I’d say on the whole it’s been a very good thing, as it’s opened up the possibilities of storytelling and the ability to reach so many people, without a huge book deal or major publisher backing. For independent storytellers, it’s been a great way to get our work out there. Amazon gets criticized a lot, but it’s ironic that this monolith has been the greatest boon for independent storytellers in history.

My primary concern however, and maybe this is the professor and librarian in me, is how do we identify, study and ultimately preserve the works of these great indie storytellers of so many stripes, especially of the Millennial and Gen Z. Generations when most of this material is published on private online platforms and may ultimately be purged unless someone preserves them. So that might be a future project for me.

With all that has gone on, 2020 has been quite a year for many of us, yet some people have found a silver lining or two in the mix. Do you have a silver lining that you can share with our readers?

My 2020 started as bad as everyone else’s, as I was sick for over a month and had to cancel a trip to SE Asia when the virus broke out there. Then the coronavirus came to NYC and we locked down the city, and I was privy to some of its worst outcomes, since my mom worked in the hardest hit hospital in Queens. But despite all this, I was able to finish the edits for “The Dance Towards Death”, and I was able to start working on my next book “Bad Americans”.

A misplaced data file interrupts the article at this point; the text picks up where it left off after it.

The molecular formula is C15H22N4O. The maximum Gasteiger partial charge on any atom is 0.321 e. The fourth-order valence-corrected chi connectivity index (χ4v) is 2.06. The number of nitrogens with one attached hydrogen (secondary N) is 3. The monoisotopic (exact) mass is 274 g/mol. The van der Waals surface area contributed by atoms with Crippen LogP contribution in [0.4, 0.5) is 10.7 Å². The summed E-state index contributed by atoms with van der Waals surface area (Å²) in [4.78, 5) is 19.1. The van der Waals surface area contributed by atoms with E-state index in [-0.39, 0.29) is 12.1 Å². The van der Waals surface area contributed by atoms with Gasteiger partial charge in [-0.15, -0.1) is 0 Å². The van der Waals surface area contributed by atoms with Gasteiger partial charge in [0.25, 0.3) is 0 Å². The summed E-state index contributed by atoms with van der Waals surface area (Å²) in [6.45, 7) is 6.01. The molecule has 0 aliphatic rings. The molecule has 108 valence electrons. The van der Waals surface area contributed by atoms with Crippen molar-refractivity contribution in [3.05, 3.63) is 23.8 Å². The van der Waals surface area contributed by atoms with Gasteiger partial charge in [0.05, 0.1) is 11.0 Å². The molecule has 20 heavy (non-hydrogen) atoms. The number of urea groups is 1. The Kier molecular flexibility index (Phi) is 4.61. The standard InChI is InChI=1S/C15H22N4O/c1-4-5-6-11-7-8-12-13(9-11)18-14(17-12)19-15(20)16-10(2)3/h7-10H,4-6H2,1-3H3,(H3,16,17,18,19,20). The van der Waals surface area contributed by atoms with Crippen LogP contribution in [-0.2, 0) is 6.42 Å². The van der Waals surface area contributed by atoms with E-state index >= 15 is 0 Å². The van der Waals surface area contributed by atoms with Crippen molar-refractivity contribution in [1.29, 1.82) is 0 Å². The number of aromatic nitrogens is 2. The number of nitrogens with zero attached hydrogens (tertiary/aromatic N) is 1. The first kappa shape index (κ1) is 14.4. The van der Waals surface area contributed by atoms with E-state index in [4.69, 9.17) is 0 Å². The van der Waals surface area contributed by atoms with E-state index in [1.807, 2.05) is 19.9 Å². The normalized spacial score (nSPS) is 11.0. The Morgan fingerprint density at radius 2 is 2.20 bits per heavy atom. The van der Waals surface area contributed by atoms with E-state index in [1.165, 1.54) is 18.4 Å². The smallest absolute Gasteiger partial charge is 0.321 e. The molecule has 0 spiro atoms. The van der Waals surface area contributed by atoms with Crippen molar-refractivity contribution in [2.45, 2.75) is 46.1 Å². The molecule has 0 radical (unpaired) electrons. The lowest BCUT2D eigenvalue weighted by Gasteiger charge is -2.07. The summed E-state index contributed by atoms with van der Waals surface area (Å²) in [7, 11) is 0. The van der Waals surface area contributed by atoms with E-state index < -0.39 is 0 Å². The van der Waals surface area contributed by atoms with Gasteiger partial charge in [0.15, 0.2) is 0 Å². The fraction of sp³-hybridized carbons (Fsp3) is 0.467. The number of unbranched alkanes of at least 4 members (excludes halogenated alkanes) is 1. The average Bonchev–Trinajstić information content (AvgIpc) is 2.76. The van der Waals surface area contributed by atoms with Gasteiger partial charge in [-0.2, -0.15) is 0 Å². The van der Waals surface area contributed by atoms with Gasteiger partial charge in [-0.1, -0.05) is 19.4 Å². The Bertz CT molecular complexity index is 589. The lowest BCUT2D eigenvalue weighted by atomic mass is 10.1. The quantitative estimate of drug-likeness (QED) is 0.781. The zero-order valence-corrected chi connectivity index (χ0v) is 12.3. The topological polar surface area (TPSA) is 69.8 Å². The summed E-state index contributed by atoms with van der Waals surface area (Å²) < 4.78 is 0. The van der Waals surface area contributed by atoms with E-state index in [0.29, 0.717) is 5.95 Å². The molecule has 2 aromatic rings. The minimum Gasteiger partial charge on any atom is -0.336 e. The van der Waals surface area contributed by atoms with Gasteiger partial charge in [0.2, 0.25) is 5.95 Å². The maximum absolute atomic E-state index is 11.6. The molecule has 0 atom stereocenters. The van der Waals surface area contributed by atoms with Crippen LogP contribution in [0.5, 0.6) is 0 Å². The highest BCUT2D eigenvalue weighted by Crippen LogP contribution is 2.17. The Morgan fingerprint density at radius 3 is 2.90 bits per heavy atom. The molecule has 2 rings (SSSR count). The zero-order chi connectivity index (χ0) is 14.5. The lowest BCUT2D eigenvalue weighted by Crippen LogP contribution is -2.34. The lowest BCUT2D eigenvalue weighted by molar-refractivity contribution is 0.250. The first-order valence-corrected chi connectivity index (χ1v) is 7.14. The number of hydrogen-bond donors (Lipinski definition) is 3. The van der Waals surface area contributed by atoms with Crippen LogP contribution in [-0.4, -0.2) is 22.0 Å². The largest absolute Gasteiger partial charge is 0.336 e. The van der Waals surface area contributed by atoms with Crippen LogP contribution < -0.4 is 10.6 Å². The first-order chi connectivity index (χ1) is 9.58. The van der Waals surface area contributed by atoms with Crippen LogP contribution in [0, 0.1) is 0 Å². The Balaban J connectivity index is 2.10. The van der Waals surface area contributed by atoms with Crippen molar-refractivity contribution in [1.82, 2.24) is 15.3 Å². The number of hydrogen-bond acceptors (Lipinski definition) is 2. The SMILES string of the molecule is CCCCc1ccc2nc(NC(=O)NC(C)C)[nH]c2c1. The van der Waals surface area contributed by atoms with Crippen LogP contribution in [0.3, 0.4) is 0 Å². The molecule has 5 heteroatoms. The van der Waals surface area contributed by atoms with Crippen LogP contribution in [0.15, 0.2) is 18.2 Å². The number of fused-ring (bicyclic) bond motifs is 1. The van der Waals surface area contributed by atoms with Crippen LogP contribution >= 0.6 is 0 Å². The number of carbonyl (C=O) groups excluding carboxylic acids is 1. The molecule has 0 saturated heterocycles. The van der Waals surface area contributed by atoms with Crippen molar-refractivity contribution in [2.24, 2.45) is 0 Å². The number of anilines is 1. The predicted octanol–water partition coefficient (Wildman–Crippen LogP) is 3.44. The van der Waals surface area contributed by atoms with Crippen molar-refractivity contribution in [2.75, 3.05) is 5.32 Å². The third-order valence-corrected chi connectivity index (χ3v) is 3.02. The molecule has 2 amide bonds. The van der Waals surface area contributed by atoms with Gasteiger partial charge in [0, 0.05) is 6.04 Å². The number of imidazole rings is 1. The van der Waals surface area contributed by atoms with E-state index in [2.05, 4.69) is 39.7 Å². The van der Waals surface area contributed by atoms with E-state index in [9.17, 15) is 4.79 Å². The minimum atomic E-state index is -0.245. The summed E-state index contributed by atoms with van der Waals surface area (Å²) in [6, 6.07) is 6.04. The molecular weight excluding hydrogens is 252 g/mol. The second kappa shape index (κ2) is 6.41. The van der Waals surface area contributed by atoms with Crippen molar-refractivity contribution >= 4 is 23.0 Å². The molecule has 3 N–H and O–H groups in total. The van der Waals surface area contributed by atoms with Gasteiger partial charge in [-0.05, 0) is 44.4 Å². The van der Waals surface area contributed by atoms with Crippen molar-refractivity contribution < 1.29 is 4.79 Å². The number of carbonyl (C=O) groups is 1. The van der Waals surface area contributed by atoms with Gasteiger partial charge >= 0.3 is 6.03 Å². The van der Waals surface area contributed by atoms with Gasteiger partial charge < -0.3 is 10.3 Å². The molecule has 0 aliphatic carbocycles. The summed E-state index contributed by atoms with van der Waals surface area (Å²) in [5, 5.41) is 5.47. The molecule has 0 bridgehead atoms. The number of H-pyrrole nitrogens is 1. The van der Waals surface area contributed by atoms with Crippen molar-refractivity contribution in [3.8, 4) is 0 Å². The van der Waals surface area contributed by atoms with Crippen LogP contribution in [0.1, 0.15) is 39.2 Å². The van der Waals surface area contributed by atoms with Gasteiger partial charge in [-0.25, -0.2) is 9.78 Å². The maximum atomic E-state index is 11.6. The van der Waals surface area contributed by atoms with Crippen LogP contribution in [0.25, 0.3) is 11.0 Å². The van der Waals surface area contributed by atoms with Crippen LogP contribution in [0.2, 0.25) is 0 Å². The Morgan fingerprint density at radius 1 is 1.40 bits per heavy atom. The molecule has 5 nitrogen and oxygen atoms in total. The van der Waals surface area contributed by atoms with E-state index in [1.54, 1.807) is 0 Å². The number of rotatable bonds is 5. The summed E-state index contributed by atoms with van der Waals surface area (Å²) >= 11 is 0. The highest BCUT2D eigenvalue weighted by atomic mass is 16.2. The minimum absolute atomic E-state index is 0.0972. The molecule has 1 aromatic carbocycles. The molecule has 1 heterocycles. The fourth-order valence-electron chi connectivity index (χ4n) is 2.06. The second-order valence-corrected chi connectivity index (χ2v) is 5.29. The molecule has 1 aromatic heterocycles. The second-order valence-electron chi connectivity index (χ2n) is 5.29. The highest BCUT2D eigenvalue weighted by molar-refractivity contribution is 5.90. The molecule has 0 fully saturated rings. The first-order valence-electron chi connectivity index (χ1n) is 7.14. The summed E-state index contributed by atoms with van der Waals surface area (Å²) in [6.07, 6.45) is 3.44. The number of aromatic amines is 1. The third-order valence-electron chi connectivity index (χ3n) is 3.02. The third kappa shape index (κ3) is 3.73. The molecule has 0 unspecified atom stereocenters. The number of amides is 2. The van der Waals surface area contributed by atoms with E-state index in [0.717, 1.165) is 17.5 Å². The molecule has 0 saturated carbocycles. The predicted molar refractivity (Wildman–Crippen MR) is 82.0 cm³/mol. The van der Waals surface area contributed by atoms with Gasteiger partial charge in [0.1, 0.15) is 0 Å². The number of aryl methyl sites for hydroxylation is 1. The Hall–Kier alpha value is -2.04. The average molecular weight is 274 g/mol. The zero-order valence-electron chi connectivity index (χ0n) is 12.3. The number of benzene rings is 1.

Of course “The Dance Towards Death” became a bestseller and it’s gotten great press. “Bad Americans” is developing well and after the city’s restrictions were lifted, I’ve had a good time hanging out with a small group of friends and exploring many parts of NY and NJ I hadn’t previously known so well, with masks and social distancing, of course. So actually, on the whole, 2020 has ended very well for me.

And I have to say, I’m very optimistic for the future of storytelling and art. I’m seeing lots of talent coming up among younger generations, and I’m hoping that once this pandemic subsides, I can up my own game even more and help other dynamic writers and artists do the same. I think NYC will be more dynamic than ever in the coming decade!

Is there anything you have that you’re working on that you can tell your readers about?

I’m currently working very hard on “Bad Americans”, which is the anthology sequel to the acclaimed first volume of The Human Tragedy series, Good Americans. It seeks to portray contemporary American society in a series of short story collections.

So basically I’m attempting to revive and re-energize the short story collection as both a popular and dynamic literary vehicle for social and psychological conflict, with different segments of society portrayed. As with all my works, I’ve used my own observations and experiences before and during the pandemic, and also those of other people I’ve heard from, as well as plenty of research and imagination, to create a large world with many contemporary characters who interact and conflict with one another in dynamic ways.

So look forward to that in hopefully a couple of years!

“The Dance Towards Death” is available on Amazon.

Richard is a Post-Graduate in Mass Communication who is acquainted with the dos and don’ts of ethical journalism and news writing techniques. He is also a contributor to the World news section at USA Reformer.